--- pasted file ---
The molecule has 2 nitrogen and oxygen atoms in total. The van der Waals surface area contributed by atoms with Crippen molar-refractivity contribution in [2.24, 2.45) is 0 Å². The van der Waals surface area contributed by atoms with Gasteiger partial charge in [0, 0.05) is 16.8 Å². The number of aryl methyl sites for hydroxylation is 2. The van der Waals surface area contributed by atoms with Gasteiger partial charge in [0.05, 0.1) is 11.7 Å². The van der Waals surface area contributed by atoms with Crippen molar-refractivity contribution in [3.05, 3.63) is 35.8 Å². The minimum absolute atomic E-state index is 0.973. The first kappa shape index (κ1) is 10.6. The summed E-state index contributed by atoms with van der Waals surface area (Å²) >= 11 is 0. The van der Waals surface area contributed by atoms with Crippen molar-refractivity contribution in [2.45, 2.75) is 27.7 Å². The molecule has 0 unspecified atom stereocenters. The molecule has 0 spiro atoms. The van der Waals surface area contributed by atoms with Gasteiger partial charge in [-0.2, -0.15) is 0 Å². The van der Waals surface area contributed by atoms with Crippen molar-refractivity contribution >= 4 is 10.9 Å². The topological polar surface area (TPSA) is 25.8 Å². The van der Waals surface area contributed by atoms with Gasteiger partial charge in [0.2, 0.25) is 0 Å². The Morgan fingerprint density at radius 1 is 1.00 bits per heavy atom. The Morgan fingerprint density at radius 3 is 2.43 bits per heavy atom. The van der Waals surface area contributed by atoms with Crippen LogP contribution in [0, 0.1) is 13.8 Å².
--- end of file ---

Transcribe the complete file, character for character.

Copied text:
The molecule has 2 nitrogen and oxygen atoms in total. The van der Waals surface area contributed by atoms with Crippen molar-refractivity contribution in [2.24, 2.45) is 0 Å². The van der Waals surface area contributed by atoms with Gasteiger partial charge in [0, 0.05) is 16.8 Å². The number of aryl methyl sites for hydroxylation is 2. The van der Waals surface area contributed by atoms with Gasteiger partial charge in [0.05, 0.1) is 11.7 Å². The van der Waals surface area contributed by atoms with Crippen molar-refractivity contribution in [3.05, 3.63) is 35.8 Å². The minimum absolute atomic E-state index is 0.973. The first kappa shape index (κ1) is 10.6. The summed E-state index contributed by atoms with van der Waals surface area (Å²) >= 11 is 0. The van der Waals surface area contributed by atoms with Crippen molar-refractivity contribution in [2.45, 2.75) is 27.7 Å². The molecule has 0 unspecified atom stereocenters. The molecule has 0 spiro atoms. The van der Waals surface area contributed by atoms with Gasteiger partial charge in [-0.2, -0.15) is 0 Å². The van der Waals surface area contributed by atoms with Crippen molar-refractivity contribution >= 4 is 10.9 Å². The topological polar surface area (TPSA) is 25.8 Å². The van der Waals surface area contributed by atoms with Gasteiger partial charge in [0.2, 0.25) is 0 Å². The Morgan fingerprint density at radius 1 is 1.00 bits per heavy atom. The Morgan fingerprint density at radius 3 is 2.43 bits per heavy atom. The van der Waals surface area contributed by atoms with Crippen LogP contribution in [0, 0.1) is 13.8 Å².